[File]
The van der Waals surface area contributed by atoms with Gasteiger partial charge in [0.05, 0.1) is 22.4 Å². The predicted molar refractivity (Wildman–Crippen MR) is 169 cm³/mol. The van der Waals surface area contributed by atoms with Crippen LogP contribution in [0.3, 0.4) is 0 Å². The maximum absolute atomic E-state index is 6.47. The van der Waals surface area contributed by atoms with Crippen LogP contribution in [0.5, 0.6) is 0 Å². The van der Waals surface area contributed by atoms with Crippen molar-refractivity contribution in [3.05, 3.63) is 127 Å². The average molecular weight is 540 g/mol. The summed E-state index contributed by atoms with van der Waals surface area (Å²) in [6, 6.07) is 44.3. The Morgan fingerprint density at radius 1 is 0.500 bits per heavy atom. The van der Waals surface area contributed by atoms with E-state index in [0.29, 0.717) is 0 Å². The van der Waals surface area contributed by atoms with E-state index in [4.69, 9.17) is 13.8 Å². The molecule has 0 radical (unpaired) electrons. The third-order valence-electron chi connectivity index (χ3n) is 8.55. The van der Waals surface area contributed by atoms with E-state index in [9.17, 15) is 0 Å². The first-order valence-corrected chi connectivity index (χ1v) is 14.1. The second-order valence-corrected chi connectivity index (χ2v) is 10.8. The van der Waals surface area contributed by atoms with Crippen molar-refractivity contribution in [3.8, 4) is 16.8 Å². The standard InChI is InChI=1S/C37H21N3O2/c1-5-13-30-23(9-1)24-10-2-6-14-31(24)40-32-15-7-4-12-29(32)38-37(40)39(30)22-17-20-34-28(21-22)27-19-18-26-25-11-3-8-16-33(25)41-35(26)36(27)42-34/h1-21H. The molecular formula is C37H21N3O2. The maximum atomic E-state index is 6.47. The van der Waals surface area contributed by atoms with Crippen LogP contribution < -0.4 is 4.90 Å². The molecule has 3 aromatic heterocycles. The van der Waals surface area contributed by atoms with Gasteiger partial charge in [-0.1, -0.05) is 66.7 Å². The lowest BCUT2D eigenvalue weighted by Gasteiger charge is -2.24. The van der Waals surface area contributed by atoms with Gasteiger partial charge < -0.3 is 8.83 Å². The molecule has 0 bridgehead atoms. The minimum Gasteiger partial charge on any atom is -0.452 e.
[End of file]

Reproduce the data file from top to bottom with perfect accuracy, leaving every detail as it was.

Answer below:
The van der Waals surface area contributed by atoms with Gasteiger partial charge in [0.05, 0.1) is 22.4 Å². The predicted molar refractivity (Wildman–Crippen MR) is 169 cm³/mol. The van der Waals surface area contributed by atoms with Crippen LogP contribution in [0.3, 0.4) is 0 Å². The maximum absolute atomic E-state index is 6.47. The van der Waals surface area contributed by atoms with Crippen LogP contribution in [0.5, 0.6) is 0 Å². The van der Waals surface area contributed by atoms with Crippen molar-refractivity contribution in [3.05, 3.63) is 127 Å². The average molecular weight is 540 g/mol. The summed E-state index contributed by atoms with van der Waals surface area (Å²) in [6, 6.07) is 44.3. The Morgan fingerprint density at radius 1 is 0.500 bits per heavy atom. The van der Waals surface area contributed by atoms with E-state index in [0.29, 0.717) is 0 Å². The van der Waals surface area contributed by atoms with E-state index in [4.69, 9.17) is 13.8 Å². The molecule has 0 radical (unpaired) electrons. The third-order valence-electron chi connectivity index (χ3n) is 8.55. The van der Waals surface area contributed by atoms with E-state index in [9.17, 15) is 0 Å². The first-order valence-corrected chi connectivity index (χ1v) is 14.1. The second-order valence-corrected chi connectivity index (χ2v) is 10.8. The van der Waals surface area contributed by atoms with Crippen molar-refractivity contribution in [3.8, 4) is 16.8 Å². The standard InChI is InChI=1S/C37H21N3O2/c1-5-13-30-23(9-1)24-10-2-6-14-31(24)40-32-15-7-4-12-29(32)38-37(40)39(30)22-17-20-34-28(21-22)27-19-18-26-25-11-3-8-16-33(25)41-35(26)36(27)42-34/h1-21H. The molecular formula is C37H21N3O2. The maximum atomic E-state index is 6.47. The van der Waals surface area contributed by atoms with Crippen LogP contribution < -0.4 is 4.90 Å². The molecule has 3 aromatic heterocycles. The van der Waals surface area contributed by atoms with Gasteiger partial charge in [-0.1, -0.05) is 66.7 Å². The lowest BCUT2D eigenvalue weighted by Gasteiger charge is -2.24. The van der Waals surface area contributed by atoms with Gasteiger partial charge < -0.3 is 8.83 Å². The molecule has 0 bridgehead atoms. The minimum Gasteiger partial charge on any atom is -0.452 e.